Young Lieutenant Jackson began his U.S. Army career in the First Artillery Regiment. He joined his regiment in Mexico, where the United States was then at war. In the Mexican War he first met General Robert E. Lee, who later became the commanding general of the Confederate armies, and it was here that Jackson first exhibited the qualities for which he later became famous: resourcefulness, the ability to keep his head, and bravery in the face of enemy fire. When he refused what he felt was a "bad order", to withdraw his troops, he was confronted by another superior. He explained his rationale, and claimed that, with only 50 more troops, he could persevere and win the particular situation. He served at Veracruz, Contreras, Chapultepec, and Mexico City, eventually earning two brevets. At the end of the fighting in Mexico, having been promoted to first lieutenant and to the brevet rank of major, he was assigned to the occupation forces in Mexico City.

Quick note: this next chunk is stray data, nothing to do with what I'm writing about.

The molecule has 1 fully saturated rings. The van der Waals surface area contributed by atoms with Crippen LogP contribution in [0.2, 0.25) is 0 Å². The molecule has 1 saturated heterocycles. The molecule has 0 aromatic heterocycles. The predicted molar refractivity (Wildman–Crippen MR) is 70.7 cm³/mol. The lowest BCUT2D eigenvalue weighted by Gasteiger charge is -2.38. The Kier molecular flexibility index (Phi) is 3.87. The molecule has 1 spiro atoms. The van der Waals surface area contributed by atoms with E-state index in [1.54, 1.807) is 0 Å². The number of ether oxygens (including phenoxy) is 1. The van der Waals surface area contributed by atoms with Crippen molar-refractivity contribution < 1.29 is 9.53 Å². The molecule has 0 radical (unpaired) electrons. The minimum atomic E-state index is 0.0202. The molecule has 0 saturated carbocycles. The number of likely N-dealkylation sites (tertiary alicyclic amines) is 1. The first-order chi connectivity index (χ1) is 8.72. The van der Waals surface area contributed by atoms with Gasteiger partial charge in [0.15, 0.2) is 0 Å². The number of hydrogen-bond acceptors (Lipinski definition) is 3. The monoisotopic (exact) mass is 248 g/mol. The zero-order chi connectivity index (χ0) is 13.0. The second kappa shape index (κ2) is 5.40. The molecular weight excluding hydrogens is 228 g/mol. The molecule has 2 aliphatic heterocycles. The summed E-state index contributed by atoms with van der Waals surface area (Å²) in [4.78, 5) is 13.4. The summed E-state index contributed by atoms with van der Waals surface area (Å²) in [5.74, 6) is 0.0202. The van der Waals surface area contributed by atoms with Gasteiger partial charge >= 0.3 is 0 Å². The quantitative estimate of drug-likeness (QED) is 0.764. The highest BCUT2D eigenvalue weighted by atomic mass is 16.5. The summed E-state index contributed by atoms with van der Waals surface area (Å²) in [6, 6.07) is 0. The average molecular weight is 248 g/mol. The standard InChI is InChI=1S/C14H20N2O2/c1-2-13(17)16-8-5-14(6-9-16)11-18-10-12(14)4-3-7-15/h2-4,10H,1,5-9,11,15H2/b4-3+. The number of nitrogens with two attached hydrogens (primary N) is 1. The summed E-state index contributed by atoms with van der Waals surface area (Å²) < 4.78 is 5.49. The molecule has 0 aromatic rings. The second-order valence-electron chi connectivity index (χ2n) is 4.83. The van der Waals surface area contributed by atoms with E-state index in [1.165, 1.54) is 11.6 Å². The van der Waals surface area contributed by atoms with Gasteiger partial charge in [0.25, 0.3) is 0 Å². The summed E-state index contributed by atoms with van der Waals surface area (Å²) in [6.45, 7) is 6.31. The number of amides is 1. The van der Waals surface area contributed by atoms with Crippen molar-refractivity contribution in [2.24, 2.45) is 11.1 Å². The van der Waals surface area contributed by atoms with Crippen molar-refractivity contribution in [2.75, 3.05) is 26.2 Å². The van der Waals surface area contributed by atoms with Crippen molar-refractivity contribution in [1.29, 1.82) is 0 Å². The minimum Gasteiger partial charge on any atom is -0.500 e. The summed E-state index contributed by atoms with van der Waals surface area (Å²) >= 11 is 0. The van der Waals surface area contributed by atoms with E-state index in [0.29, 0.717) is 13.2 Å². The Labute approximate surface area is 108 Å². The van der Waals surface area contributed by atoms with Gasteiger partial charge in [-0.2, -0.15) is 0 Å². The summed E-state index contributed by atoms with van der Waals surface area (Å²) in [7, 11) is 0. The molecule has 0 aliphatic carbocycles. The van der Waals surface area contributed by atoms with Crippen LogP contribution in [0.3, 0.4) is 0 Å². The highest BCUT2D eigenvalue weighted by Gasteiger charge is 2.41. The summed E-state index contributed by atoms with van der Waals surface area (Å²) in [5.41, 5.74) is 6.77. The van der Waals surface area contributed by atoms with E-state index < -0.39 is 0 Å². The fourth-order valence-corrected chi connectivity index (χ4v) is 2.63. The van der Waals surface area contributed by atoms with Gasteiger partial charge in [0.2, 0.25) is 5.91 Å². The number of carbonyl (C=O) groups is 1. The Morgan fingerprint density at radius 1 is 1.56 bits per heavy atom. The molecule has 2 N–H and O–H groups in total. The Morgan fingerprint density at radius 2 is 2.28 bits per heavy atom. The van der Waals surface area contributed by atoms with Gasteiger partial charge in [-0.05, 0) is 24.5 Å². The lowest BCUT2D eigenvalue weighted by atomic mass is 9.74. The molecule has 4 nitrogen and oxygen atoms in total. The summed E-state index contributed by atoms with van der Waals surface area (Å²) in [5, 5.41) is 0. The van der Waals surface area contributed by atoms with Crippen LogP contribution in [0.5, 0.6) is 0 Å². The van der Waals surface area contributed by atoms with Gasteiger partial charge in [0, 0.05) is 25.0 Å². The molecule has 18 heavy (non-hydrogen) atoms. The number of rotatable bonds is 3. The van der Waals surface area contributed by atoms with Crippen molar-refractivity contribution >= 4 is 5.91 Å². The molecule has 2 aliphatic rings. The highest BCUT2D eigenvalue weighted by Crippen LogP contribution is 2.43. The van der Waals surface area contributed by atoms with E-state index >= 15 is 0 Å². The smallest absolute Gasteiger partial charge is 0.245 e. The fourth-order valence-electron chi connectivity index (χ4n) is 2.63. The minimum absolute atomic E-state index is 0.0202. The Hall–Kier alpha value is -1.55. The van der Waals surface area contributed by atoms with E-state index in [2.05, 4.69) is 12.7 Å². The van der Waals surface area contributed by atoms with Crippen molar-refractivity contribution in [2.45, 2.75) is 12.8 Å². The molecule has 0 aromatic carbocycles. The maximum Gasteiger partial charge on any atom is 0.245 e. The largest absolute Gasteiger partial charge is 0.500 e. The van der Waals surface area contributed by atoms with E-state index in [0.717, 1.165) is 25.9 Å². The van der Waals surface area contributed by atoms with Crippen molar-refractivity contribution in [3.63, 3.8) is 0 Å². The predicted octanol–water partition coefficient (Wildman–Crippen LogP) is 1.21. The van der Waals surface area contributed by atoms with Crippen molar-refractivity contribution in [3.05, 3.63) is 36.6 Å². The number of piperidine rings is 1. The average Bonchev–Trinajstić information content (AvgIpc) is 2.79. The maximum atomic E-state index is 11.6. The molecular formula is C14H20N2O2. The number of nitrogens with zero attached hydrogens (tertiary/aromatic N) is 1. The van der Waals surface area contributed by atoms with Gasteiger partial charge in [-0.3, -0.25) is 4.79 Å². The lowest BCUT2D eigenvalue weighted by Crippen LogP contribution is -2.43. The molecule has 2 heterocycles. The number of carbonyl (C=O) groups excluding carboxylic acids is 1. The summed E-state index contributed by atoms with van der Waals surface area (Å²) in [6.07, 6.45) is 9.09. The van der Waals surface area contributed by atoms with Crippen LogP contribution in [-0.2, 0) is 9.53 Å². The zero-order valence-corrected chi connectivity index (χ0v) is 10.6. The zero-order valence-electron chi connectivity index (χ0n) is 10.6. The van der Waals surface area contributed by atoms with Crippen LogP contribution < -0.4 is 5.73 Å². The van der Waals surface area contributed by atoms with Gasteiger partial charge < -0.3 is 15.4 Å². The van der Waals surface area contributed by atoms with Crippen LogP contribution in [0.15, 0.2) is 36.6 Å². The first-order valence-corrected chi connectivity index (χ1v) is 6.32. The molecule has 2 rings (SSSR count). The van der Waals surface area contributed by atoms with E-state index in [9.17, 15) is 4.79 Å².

Finding service in the peacetime army tedious, he resigned his commission in the spring of 1851, and accepted a newly created position to teach at the Virginia Military Institute (VMI), in Lexington, Virginia. He became Professor of Natural and Experimental Philosophy and Instructor of Artillery. Jackson's teachings are still used at VMI today because they are military essentials that are timeless, to wit: discipline, mobility, assessing the enemy's strength and intentions while attempting to secret your own, and the efficacy of artillery combined with infantry in a literal combined attack. However, despite the quality of his work, he was not popular as a teacher. The students mocked his apparently stern, religious nature and his eccentric traits. Little as he was known to the white inhabitants of Lexington, he was revered by the slaves, to whom he showed uniform kindness, and for whose moral instruction he worked unceasingly. During this time Jackson even began a Sunday school for blacks, both slave and free. Though he worked hard at his new duties, he never became a popular or highly successful teacher. A stern and shy man, he earned a reputation for eccentricity that followed him to the end of his career. His strong sense of duty and moral righteousness, coupled with great devotion to the education of cadets, earned for him the derisive title "Deacon Jackson" and comparison with Oliver Cromwell.